chapter  4
Restitution from the state
Pages 29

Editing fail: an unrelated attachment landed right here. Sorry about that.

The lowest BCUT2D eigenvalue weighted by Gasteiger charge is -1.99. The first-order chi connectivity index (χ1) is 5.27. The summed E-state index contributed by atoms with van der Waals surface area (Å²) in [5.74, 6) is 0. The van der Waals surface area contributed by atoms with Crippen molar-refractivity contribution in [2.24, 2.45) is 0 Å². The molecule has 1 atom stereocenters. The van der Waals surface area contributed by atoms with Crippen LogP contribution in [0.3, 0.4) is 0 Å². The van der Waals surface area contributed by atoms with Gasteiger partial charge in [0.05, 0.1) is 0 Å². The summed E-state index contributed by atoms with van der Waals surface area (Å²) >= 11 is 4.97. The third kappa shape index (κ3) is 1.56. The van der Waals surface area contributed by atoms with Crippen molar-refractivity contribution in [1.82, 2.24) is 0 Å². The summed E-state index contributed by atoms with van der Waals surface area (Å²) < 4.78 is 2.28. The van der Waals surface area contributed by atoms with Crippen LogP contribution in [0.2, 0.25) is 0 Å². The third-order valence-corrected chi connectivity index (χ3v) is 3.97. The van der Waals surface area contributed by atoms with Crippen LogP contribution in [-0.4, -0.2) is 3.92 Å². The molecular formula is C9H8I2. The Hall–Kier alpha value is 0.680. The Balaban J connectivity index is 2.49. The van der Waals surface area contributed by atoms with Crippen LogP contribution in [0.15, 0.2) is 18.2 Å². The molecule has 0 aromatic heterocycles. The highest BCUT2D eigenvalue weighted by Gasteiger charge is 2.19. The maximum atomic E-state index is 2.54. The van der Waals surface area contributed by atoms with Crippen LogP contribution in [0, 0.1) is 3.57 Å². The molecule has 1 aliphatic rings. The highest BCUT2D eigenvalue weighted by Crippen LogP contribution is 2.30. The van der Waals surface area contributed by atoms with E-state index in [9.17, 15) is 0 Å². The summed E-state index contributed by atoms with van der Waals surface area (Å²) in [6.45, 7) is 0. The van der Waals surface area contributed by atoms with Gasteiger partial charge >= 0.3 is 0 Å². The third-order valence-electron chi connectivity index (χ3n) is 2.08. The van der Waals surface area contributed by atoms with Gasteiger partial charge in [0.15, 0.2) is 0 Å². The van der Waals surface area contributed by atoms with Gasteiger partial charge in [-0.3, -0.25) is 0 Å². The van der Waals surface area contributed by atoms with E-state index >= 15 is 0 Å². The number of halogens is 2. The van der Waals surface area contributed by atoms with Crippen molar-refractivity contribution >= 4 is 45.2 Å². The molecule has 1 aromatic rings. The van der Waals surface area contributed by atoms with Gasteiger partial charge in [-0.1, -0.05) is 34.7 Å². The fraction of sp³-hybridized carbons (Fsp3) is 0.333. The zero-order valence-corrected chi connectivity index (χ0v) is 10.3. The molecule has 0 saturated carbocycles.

Confi scation of profi ts from traffi cking is provided for by international obligations, domestic legislation and executive policy.1 Article 23(3) of the Traffi cking Convention,2 ratifi ed by the UK, imposes an obligation on member states to adopt such legislative and other measures as may be necessary to enable it to ‘confi scate or otherwise deprive the instrumentalities and proceeds of criminal offences established in . . . this Convention, or property the value of which corresponds to such proceeds’. Article 15(4) imposes an obligation ‘to guarantee compensation for victims in accordance with the conditions under its internal law, for instance through the establishment of a fund for victim compensation . . . which could be funded by the assets confi scated from traffi ckers’. Such a fund, for example, was created by the Israeli anti-traffi cking legislation.3 This chapter attempts to show that victims of traffi cking have a private law restitutionary claim against the state, with respect to money the state confi scates from traffi ckers as proceeds of traffi cking. Therefore, an attempt by victims to enforce the Traffi cking Convention’s soft obligation to create mechanisms which would compensate victims is not victims’ only recourse.4